UPDATE: Jean Arden Eversmeyer 1931-2022

Celebration of Life planned for pioneering activist and historian.

Arden Eversmeyer (photo by Alex Rosa for OutSmart magazine)


UPDATE: Lesbians Over Age Fifty (LOAF) will host a Celebration of Life for Arden Eversmeyer on Sunday, January 15, 2023 at the Montrose Center, 401 Branard, 1st Floor, from 2:00 pm – 4:00 pm.

Jean Arden Eversmeyer, known as Arden, left us on her final journey on November 14, 2022, in Houston, Texas.

Arden was the eldest daughter of the late Audrey Handeyside and Herbert Edwin Eversmeyer. She was born on April 4, 1931, in Stevens Point, Wisconsin. The family moved to Dallas in 1943. Arden was very close to her father, who passed away in 1954, leaving a large hole in her life. Over time, Arden and her mother became closer. Arden and her sister, Floi, cared for their mother until Audrey’s death, at 95, in 2004. Floi passed away, at 73, in 2005.

Arden earned a B.S. degree in health and physical education from Texas State College for Women in 1951, and a master’s degree in education from Sam Houston State University in 1964. She worked in Texas public schools for 30 years, teaching health, physical education, driver education, and serving as a secondary-school counselor. She initiated the driver-education program in the Plano, Texas, public schools in the early 1950s. Arden spent most of her career in the Pasadena and Houston Independent School Districts. She retired in 1981.

In the early 1950s, Arden met her first partner, Tommie Russum, at a softball game in Houston. Arden relocated to Houston to be with Tommie, and they had been together for 33 years when Tommie died of cancer in 1985. In 1987, Arden met Charlotte Avery; they were married in 2008. Arden and Charlotte traveled, worked, and loved together until Charlotte’s death on April 4, 2018—Arden’s 87th birthday.

Throughout Arden’s life, she was a community activist. After Tommie’s death, she focused on lesbian rights by building community and developing resources for lesbians, particularly the elderly. She served for six years as a mayoral appointee to the Houston Agency on Aging. In 1987, she founded Lesbians Over Age Fifty (LOAF), a unique social and friendship organization that now has about 150 members.

Concerned that the life stories of lesbians, particularly those born in the early decades of the 20th century, were being lost as those women aged and passed away, Arden founded the Old Lesbian Oral Herstory Project (OLOHP) in an effort to document and honor those life stories. OLOHP celebrated its 24th anniversary in 2022, having interviewed over 800 women. Arden personally interviewed over 200 older lesbians and co-edited two anthologies, A Gift of Age (2009) and Without Apology (2012), which contain excerpts from the collected interviews. Arden often said, “You don’t have to climb Mount Everest to be interesting. Everyone has an amazing story.”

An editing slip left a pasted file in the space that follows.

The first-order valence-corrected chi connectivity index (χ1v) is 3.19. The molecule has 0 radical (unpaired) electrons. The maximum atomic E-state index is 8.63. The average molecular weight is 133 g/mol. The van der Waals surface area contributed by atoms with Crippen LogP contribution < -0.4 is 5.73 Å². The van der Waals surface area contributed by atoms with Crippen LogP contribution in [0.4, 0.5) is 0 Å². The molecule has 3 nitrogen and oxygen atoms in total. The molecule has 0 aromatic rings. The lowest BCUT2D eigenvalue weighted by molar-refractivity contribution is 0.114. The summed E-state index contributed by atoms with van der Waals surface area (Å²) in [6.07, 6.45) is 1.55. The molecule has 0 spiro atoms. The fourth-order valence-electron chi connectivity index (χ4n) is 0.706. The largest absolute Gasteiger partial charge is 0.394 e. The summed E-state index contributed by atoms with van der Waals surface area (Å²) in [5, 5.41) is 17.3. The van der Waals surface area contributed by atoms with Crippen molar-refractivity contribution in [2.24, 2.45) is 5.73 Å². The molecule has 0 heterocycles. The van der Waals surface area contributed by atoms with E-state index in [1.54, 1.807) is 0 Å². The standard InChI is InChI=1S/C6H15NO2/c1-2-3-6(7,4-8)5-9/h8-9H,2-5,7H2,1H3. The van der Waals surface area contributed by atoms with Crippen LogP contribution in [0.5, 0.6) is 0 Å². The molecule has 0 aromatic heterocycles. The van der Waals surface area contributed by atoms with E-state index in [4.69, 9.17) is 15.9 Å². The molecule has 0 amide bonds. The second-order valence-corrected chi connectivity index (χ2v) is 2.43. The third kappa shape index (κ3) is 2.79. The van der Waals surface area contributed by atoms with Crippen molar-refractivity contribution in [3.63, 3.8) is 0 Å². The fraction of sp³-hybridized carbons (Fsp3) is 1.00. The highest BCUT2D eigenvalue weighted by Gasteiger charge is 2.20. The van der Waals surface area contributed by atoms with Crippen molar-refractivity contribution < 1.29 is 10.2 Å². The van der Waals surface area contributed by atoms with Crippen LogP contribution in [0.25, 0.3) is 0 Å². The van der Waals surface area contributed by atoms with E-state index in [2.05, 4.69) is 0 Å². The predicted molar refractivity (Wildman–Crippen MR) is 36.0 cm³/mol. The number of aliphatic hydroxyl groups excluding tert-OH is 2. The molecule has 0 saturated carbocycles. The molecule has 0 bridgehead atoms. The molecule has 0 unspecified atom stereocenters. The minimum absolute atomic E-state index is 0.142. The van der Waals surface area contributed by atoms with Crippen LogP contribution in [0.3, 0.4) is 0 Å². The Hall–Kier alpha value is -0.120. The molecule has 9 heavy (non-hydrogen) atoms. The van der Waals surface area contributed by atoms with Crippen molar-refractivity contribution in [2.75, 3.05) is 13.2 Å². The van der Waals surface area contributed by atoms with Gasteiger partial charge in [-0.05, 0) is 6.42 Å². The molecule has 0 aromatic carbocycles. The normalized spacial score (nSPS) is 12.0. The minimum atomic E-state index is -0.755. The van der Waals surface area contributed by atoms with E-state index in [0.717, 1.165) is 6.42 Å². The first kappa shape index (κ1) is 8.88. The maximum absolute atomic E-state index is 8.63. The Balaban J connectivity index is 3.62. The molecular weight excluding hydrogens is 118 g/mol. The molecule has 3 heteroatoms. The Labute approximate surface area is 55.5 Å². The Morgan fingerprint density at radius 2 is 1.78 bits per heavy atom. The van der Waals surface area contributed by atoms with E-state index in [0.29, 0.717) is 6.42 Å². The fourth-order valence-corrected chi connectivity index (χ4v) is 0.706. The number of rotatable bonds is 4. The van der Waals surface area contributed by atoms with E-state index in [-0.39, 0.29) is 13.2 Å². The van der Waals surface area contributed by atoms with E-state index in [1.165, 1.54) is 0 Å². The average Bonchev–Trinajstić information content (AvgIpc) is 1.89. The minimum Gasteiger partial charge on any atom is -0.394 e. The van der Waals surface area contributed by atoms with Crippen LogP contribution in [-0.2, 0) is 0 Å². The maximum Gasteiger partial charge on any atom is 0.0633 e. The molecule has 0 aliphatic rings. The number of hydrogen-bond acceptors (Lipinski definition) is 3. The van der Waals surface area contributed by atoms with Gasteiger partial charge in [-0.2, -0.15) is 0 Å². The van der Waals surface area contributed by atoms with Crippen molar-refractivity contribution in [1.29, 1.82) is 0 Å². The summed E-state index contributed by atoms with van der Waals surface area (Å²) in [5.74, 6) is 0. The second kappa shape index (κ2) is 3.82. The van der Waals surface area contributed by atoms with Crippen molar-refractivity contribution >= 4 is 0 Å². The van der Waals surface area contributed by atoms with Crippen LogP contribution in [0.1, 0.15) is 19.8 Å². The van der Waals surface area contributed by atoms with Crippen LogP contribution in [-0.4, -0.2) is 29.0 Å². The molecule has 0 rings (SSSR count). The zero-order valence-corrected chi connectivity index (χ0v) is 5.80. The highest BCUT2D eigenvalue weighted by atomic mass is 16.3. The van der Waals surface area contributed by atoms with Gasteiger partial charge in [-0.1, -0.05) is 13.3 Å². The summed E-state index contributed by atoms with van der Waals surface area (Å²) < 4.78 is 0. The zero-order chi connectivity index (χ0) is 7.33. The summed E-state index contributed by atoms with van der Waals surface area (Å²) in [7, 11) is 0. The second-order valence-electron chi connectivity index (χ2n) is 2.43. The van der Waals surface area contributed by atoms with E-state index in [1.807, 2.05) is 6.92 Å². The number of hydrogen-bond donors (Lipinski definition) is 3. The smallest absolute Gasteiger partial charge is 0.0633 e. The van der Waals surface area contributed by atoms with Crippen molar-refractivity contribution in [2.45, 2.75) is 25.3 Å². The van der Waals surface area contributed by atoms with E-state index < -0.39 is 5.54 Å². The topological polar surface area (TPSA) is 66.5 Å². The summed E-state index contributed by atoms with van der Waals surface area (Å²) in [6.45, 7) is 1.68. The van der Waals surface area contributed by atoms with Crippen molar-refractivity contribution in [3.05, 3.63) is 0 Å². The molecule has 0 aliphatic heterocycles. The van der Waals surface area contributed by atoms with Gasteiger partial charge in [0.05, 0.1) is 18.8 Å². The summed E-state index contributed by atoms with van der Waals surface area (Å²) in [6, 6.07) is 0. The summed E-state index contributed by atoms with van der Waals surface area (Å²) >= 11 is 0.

Arden Eversmeyer receives a proclamation from then-Mayor Annise Parker

Arden served on the steering committee of the national organization Old Lesbians Organizing for Change (OLOC) for 14 years—including 7 years as a co-director promoting social justice and equality for elderly lesbians nationwide. Arden’s efforts on behalf of older lesbians and the Houston LGBT community resulted in her being recognized locally as well as internationally. She has been featured multiple times in this magazine, as well as in Texas Woman’s Magazine and US newspapers from Hawaii to New Jersey and Washington State to Florida.

“You don’t have to climb Mount Everest to be interesting. Everyone has an amazing story.” — Arden Eversmeyer

Arden’s honors and awards highlights include three proclamations from the City of Houston for community service through LOAF, OLOC, and the OLOHP; the Woman Trailblazer Award from the United States Department of Energy; the Woman of Character, Courage and Commitment award from the National Women’s History Project in Washington DC; and the Bold Woman Award presented at the BOLDFest Conference in Vancouver. She was named Honorary Grand Marshal for the Houston Pride parade in 2017. Arden has also been a featured speaker at a Federal Deposit Insurance Corporation Pride Month celebration in Washington DC, and a room is named in her honor at Houston’s Montrose Center.

Arden established the Arden Eversmeyer Endowed Scholarship in Multicultural Women’s and Gender Studies at her alma mater, Texas Woman’s University, providing scholarship funds for a master’s or doctoral student in the school’s Multicultural Women’s & Gender Studies program. She donated her substantial library of lesbian books, music, videos, and memorabilia to the Texas A&M University library. She also donated significant LOAF archival records, as well as other activist materials, to the University of Houston. Arden’s impact will be felt by generations to come.

Arden is survived by a niece and nephew, three grandnieces, one grandnephew, five great-grandnieces, and many, many dear friends around the world whose lives she touched.

Memorials may be made to: The International Documentary Association – OUTWORDS; PFLAG Houston; OLOHP; LOAF; OLOC; National Women’s History Project; the National Women’s Music Festival (℅ Women in the Arts, Inc.) or your favorite charity.

To read more about Arden and the Old Lesbian Oral Herstory Project, click here.

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